India’s aviation industry has grown by leaps and bounds over the past two-and-a-half decades, as air travel has come within the reach of the middle class, which till early 2000s was considered a luxury exclusiveness only to the rich and upper class.
Over the years, air travel has become accessible to those with an annual income bracket of roughly 8,536-14,500 U.S. dollars, i.e. the middle class, and even the next strata of Indian society down the line, the lower-middle class.
Most people belonging to the middle class are government employees who have begun opting for air-travel for family vacations while availing the Leave Travel Concession (LTC) offered by the government. Besides, practitioners in lucrative industries such as Information Technology (IT) and Telecommunications are increasingly taking to air travel instead of the traditional road or rail transport means.
This ever-expanding strata of Indians, who all the more choose flights for domestic travel, has given impetus to the consistent growth of civil aviation in the country.
According to the Indian government’s data, domestic air traffic has more than doubled from around 61 million passengers in the 2013-14 financial year to around 137 million in 2019-20. International passenger traffic has jumped from 47 million in 2013-14 to around 67 million in 2019-20 with an annual growth of over 6 percent.
The number of daily domestic air passengers in India was 398,579 during pre-COVID-19 years. Whereas this year, nearly 445,000 people boarded flights on Feb. 19, the maximum number ever, said Civil Aviation Minister Jyotiraditya Scindia.
The phenomenal growth is also driven by factors including the explosive growth in IT sector accompanied with high incomes, constantly decreasing gap between train tickets and air fares for long distances, significant rise in incomes of the salaried class (particularly of government employees by way of regular pay commissions), the West’s attraction towards the Indian civil aviation market, and a forward-looking civil aviation policy laid out by the Indian government, according to aviation experts.
In terms of civil aviation infrastructure, India has witnessed a marked improvement since the early 2000s, particularly over the past decade. The number of airports in the South Asian country has doubled to more than 140 in the past eight years, with Karnataka state’s newest Shivamogga Airport just inaugurated on Feb. 27.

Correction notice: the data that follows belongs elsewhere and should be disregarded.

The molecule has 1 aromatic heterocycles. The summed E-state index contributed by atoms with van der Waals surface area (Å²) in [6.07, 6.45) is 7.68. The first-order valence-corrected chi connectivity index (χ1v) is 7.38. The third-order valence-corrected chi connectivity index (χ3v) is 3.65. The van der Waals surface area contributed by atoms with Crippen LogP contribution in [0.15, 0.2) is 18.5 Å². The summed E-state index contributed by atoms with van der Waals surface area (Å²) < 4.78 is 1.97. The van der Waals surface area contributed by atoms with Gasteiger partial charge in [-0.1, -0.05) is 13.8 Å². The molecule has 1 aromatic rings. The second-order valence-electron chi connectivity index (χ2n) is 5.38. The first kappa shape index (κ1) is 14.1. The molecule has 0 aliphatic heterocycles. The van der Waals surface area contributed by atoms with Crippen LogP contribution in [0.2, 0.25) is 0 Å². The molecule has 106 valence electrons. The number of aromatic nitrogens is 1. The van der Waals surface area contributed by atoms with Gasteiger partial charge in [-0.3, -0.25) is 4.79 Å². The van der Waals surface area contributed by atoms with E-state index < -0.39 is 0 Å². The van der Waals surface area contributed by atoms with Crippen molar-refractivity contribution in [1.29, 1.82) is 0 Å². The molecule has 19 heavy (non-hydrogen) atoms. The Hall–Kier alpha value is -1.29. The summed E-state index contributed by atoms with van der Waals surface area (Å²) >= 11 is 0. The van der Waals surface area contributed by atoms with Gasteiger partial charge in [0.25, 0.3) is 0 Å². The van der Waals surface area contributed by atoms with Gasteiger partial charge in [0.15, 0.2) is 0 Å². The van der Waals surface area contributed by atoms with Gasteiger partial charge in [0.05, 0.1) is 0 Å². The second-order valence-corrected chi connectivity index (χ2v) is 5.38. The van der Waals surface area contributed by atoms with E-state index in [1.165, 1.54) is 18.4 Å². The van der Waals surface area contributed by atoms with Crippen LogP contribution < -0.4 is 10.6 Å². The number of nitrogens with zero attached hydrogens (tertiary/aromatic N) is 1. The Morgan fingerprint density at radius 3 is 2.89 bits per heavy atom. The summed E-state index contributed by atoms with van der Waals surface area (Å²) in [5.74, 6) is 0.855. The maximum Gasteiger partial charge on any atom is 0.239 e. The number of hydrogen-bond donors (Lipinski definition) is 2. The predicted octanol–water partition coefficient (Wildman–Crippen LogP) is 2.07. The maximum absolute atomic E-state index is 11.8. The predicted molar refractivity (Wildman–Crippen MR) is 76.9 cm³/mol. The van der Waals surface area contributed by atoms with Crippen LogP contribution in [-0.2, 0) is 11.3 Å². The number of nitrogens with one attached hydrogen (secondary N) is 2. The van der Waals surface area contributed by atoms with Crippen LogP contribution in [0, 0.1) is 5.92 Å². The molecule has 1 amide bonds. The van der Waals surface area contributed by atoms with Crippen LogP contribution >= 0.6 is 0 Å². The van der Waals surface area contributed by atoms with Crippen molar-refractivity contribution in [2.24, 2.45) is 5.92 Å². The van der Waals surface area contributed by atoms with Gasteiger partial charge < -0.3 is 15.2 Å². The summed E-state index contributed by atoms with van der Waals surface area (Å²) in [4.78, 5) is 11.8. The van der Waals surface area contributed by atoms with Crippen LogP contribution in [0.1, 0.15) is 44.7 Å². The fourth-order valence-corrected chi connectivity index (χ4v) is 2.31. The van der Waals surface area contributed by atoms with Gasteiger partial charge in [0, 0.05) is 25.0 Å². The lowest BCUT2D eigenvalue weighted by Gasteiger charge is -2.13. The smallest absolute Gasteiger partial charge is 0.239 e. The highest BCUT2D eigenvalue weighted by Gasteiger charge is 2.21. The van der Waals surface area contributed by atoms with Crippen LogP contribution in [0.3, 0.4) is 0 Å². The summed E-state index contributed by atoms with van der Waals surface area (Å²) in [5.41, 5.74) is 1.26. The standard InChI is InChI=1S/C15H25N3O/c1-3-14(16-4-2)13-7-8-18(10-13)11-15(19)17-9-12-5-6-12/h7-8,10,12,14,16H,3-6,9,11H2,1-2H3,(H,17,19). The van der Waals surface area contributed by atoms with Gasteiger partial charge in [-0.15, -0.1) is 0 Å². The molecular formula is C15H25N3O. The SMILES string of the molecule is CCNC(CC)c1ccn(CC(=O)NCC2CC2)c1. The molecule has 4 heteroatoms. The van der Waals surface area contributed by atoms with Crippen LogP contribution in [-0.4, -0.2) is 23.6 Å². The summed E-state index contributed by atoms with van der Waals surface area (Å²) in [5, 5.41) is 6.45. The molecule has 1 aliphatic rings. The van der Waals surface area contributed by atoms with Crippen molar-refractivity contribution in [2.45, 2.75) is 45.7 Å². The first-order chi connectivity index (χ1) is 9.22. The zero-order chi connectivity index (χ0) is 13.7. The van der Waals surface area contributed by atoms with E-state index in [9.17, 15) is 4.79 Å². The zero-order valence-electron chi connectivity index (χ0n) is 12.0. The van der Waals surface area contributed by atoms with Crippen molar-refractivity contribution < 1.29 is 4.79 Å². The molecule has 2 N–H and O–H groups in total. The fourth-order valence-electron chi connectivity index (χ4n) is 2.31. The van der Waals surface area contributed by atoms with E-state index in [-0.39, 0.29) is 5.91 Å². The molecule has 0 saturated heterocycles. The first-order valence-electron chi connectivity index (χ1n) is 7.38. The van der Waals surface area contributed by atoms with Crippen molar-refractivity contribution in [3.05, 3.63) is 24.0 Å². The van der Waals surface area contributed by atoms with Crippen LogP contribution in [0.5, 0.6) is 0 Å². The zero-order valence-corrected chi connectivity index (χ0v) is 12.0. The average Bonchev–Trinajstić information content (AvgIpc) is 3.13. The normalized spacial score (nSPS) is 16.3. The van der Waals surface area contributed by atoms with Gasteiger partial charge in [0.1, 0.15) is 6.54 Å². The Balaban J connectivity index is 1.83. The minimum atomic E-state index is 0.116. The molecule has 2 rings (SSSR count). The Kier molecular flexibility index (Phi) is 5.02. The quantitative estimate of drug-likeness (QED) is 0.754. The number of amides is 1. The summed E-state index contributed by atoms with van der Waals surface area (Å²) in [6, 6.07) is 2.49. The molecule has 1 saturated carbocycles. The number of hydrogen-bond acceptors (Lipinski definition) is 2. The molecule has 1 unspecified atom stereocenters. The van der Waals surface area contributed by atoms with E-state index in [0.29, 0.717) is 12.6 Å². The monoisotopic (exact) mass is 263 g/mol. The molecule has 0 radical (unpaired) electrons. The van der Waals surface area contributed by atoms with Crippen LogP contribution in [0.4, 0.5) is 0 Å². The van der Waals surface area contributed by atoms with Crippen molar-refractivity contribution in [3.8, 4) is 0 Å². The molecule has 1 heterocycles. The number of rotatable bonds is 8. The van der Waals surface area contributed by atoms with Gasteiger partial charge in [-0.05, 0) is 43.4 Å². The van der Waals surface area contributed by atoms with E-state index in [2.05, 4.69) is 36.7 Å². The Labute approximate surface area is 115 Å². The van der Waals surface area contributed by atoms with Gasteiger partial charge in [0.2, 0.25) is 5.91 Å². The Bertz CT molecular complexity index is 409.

As per an estimate, India is currently the 7th largest civil aviation market in the world, and is expected to become the third-largest civil aviation market within the next decade.
Renowned civil aviation expert Harsh Vardhan told Xinhua that the robust growth of the Indian economy due to liberalisation and privatisation policies shows there is a greater scope for growth in civil aviation in the coming years, as the number of aircraft and flyers per day of India still lags behind the developed nations.
Indians’ income growth over the years entails a shift in their work culture and traveling habits, encouraging them to fly instead of having prolonged travel by train or road. Meanwhile, with the cut-throat competition among the private airlines leading to low-cost flying, the paying-capacity of Indians has risen manifolds, which left a positive cumulative effect leading to an immense growth of the Indian civil aviation, said Vardhan.
Talking about the recent orders placed with Boeing and Airbus by Air India for 840 new aircraft, he said, “With the healthy competition in the aviation market up there, we can surely expect such big orders from other private airlines too. No doubt India’s civil aviation industry is destined to grow at a faster pace in the years ahead.”
The National Civil Aviation Policy 2016 aims to create an ecosystem to make flying affordable for the masses and witness 300 million domestic ticketing by 2022 and 500 million by 2027, and enable international ticketing to rise to 200 million by 2027. Similarly, cargo volumes should increase to 10 million tonnes by 2027.
It also aims to provide safe, secure, affordable and sustainable air travel for passengers and air transportation of cargo with access to various parts of India and the world. Besides, it plans to establish an integrated ecosystem which will lead to an significant growth of the civil aviation, which in turn will promote tourism, increase employment and lead to a balanced regional growth.
Finance Minister Nirmala Sitharaman recently allocated 31 billion Indian rupees (around 376 million U.S. dollars) for the civil aviation ministry in the Union Budget for the 2023-24 financial year (April 2023 – March 2024). “Fifty additional airports, heliports, water aerodromes and advance landing grounds will be revived for improving regional air connectivity,” the minister said in her Budget speech earlier this month.